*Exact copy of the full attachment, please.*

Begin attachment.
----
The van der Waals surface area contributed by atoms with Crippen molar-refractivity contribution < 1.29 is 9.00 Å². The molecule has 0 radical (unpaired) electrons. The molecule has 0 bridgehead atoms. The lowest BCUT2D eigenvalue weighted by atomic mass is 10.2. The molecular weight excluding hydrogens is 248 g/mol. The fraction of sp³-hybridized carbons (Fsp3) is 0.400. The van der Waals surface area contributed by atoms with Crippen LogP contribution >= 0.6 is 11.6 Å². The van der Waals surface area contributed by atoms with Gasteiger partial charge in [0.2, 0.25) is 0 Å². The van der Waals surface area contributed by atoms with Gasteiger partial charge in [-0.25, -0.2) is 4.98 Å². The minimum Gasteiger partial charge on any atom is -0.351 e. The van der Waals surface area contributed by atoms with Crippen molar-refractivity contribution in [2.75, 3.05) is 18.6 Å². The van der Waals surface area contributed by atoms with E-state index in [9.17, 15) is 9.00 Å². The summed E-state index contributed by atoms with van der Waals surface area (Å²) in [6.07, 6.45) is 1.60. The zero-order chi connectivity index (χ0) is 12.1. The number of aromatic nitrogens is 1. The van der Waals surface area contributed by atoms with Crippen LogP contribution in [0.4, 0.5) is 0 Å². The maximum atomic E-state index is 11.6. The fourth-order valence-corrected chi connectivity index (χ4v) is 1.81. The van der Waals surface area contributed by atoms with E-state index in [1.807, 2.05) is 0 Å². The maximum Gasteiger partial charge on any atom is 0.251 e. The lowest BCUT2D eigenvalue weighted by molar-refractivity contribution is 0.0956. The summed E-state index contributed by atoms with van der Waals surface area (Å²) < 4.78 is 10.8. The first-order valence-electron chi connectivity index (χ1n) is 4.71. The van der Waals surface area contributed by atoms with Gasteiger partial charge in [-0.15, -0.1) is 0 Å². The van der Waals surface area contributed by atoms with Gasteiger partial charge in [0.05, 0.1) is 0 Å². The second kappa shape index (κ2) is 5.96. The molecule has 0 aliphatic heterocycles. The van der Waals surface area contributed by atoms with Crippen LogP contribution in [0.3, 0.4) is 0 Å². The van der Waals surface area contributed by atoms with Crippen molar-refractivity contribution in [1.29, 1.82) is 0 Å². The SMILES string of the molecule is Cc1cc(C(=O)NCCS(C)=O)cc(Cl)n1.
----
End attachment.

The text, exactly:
The van der Waals surface area contributed by atoms with Crippen molar-refractivity contribution < 1.29 is 9.00 Å². The molecule has 0 radical (unpaired) electrons. The molecule has 0 bridgehead atoms. The lowest BCUT2D eigenvalue weighted by atomic mass is 10.2. The molecular weight excluding hydrogens is 248 g/mol. The fraction of sp³-hybridized carbons (Fsp3) is 0.400. The van der Waals surface area contributed by atoms with Crippen LogP contribution >= 0.6 is 11.6 Å². The van der Waals surface area contributed by atoms with Gasteiger partial charge in [0.2, 0.25) is 0 Å². The van der Waals surface area contributed by atoms with Gasteiger partial charge in [-0.25, -0.2) is 4.98 Å². The minimum Gasteiger partial charge on any atom is -0.351 e. The van der Waals surface area contributed by atoms with Crippen molar-refractivity contribution in [2.75, 3.05) is 18.6 Å². The van der Waals surface area contributed by atoms with E-state index in [9.17, 15) is 9.00 Å². The summed E-state index contributed by atoms with van der Waals surface area (Å²) in [6.07, 6.45) is 1.60. The zero-order chi connectivity index (χ0) is 12.1. The number of aromatic nitrogens is 1. The van der Waals surface area contributed by atoms with Crippen LogP contribution in [0.4, 0.5) is 0 Å². The maximum atomic E-state index is 11.6. The fourth-order valence-corrected chi connectivity index (χ4v) is 1.81. The van der Waals surface area contributed by atoms with E-state index in [1.807, 2.05) is 0 Å². The maximum Gasteiger partial charge on any atom is 0.251 e. The lowest BCUT2D eigenvalue weighted by molar-refractivity contribution is 0.0956. The summed E-state index contributed by atoms with van der Waals surface area (Å²) < 4.78 is 10.8. The first-order valence-electron chi connectivity index (χ1n) is 4.71. The van der Waals surface area contributed by atoms with Gasteiger partial charge in [-0.15, -0.1) is 0 Å². The van der Waals surface area contributed by atoms with Gasteiger partial charge in [0.05, 0.1) is 0 Å². The second kappa shape index (κ2) is 5.96. The molecule has 0 aliphatic heterocycles. The van der Waals surface area contributed by atoms with Crippen LogP contribution in [0.3, 0.4) is 0 Å². The van der Waals surface area contributed by atoms with Crippen molar-refractivity contribution in [1.29, 1.82) is 0 Å². The SMILES string of the molecule is Cc1cc(C(=O)NCCS(C)=O)cc(Cl)n1.